A tweak.   Needless to say, I've only labeled it ("snr"), to get the full story you need to read the relevant section in the book.

 

The most important thing.  That tweak is just a very small part of Woodhouse' analysis of guiding.  Overall, it's the best thing I've ever seen on the subject.  By a mile.


Edited by bobzeq25, 23 September 2021 - 09:46 AM.


#29 rgsalinger

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Posted 23 September 2021 - 10:31 AM

In practice, over 11 years now, I've never had the need to do any of the tweaks that Chris describes. I've read the guiding section of the book. He's mostly writing about there about edge cases and it's all frankly just theory. I think that it's a CN thing to become enamored of personalities at the expense of both logic and experience. I personally rarely post theory unless it matches my experience.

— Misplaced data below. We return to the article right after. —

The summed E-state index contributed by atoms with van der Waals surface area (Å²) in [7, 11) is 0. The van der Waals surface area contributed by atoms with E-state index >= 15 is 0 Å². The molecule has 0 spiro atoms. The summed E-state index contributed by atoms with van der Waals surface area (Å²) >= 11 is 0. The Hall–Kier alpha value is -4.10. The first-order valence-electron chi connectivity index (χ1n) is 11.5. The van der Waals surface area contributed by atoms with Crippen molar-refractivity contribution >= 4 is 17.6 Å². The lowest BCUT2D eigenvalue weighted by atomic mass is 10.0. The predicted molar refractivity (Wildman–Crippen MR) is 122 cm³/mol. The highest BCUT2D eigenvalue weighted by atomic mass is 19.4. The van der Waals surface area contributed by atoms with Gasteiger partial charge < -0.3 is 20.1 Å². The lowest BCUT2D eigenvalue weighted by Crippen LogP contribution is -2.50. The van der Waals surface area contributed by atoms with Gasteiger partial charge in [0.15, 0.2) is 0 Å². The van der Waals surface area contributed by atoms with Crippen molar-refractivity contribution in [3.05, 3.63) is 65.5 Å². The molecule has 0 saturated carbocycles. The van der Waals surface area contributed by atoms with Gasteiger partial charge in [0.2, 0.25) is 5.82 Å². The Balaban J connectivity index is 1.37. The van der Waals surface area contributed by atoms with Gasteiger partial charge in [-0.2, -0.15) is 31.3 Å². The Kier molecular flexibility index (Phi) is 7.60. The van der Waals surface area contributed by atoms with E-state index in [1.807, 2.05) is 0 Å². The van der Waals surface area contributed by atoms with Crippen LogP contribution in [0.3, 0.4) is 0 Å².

If anyone finds that turning off dec guiding when imaging near Polaris gets a better result, then go for it. If you find that turning off DEC compensation makes your guiding better because the seeing is a mess, then go for it.  Have fun. 

 

In the vast majority of use cases you're going to find that the standard method is standard for a reason. The reason is that the arithmetic is compelling. More people waste more time tweaking guiding to little or no purpose than probably anything else in the hobby of aesthetic imaging. I see it all the time when I walk around our dark sky site. 

 

Rgrds-Ross



#30 bobzeq25

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Posted 23 September 2021 - 01:49 PM